It also explains why some students may disengage from study if they have had negative learning experiences in the past, and are thus negatively conditioned. Some preparatory work may be needed to render traumatised students open to new learning.
Cognitive Behavioural Theory
Cognitive Behavioural theory, which gave rise to the popular therapy, CBT, was founded in the 1960s by Dr. Aaron T. Beck, who worked at the University of Pennsylvania. It posited that both the inner world of thoughts and feelings and the external world of behaviours were inextricably linked and bound to one another.
The feedback loop here is one of the external stimuli affecting bodily and mental sensations which, in turn, affect behaviour. This loop, however, runs both ways. It becomes possible to alter one’s thoughts and physical sensations by changing one’s beliefs and behaviour in sometimes quite simple ways.
The potential for improving mental health through consciously changing both behaviour and one’s interpretation of naturally occurring thoughts, developed into the discipline and practice of CBT.
All three of the schools of thought described here emphasised meta-cognition, the act of thinking about thinking. Next, we look at some reasons why this approach might prove valuable for learning and development.
What are the Benefits of a Cognitive Approach to Learning?
Cognitive learning categorises mental processes into different types and aims to maximise the effectiveness of each of the following components:
- Attention – the ability to focus
- Observation – the ability to interpret stimuli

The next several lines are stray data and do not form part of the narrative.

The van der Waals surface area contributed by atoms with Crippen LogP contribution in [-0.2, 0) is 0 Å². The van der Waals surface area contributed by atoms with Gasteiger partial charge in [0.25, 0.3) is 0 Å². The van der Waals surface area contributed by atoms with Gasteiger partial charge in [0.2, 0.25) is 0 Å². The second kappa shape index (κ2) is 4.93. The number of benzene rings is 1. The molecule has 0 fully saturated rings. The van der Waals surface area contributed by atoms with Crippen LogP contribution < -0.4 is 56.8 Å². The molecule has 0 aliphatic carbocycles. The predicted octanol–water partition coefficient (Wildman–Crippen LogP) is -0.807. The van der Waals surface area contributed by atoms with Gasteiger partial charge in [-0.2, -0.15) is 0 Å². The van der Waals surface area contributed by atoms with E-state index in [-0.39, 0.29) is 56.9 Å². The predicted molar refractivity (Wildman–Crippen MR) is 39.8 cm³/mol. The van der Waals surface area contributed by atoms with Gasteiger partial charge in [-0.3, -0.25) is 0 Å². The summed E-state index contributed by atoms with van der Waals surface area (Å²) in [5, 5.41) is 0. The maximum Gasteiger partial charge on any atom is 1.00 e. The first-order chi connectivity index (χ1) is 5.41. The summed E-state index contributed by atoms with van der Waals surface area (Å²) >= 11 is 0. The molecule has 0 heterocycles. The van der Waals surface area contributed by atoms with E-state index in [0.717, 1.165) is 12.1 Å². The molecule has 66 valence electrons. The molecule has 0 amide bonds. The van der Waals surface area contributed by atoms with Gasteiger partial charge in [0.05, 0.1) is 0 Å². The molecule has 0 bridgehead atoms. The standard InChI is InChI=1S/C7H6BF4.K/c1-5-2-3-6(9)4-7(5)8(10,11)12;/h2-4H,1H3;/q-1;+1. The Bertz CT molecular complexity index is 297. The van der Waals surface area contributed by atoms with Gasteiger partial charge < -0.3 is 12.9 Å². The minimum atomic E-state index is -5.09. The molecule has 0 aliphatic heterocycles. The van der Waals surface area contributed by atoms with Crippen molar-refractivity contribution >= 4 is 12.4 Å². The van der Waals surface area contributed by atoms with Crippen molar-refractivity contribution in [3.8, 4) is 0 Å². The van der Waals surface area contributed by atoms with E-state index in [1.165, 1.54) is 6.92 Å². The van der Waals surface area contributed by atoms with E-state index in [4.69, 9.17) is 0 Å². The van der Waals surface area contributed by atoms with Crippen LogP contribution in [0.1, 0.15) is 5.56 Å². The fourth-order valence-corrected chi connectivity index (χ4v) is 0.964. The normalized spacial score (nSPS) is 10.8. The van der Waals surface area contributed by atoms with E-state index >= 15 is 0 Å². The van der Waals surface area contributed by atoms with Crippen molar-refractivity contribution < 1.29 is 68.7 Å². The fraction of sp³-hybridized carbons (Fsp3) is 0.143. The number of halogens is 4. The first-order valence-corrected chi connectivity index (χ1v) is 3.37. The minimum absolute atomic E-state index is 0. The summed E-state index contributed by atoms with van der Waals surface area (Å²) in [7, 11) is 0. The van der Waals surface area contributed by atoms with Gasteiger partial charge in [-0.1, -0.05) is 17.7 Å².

- Long-term memory – the retrieval of relevant current knowledge
- Categorisation – the ability to link new stimuli to existing schema
By applying this metacognitive approach, teachers, or employers devising online learning courses can ensure that the materials they produce, and the teaching methods they employ, are best suited to building cognitive skills.
There are several benefits of applying Cognitive Learning Theory to your learning programs:
- It ensures that materials are produced which incorporate current understanding, memorability, and relevance.
- It helps course construction by making it more systematic and engaging.
- It does not neglect the learning environment or the value of social reinforcement.
- It creates a form of learning where theory is backed up with practical application, which in turn reinforces learning.
When learners can see the practical applicability of the lessons they are absorbing, they are more likely to focus and retain knowledge. A cognitive approach makes this aspect of education explicit.
How Can You Incorporate Cognitive Learning Theory in Workplace L&D?
Now that we understand a little better what CLT is, it’s worth asking how these methods can be employed in workplace learning and development (L&D). Whether you run in-person training, online training, or provide blended learning, CLT should improve knowledge retention and learner engagement.
Below, we give some recommendations for strategies to help incorporate this theory into your everyday workplace training.
Learning through discovery strategy
Learning new skills can be especially engaging because the novelty factor makes the stimuli more interesting. Of course, your trainees also have to believe that the skills will be useful in practice too.
Motivate learners to explore and discover, without necessarily directing their attention explicitly. A library of video interviews, or a museum of visual exhibits all use this technique, encouraging self-motivated browsing.
In an eLearning platform, you could include elements that can be studied in any order, while contributing to an overall understanding of the subject. The elements may still be mandatory, but the path between them may avoid being prescriptive.
This approach suits a topic less driven by logic, science, or technology (where it may be necessary to take a more directed approach).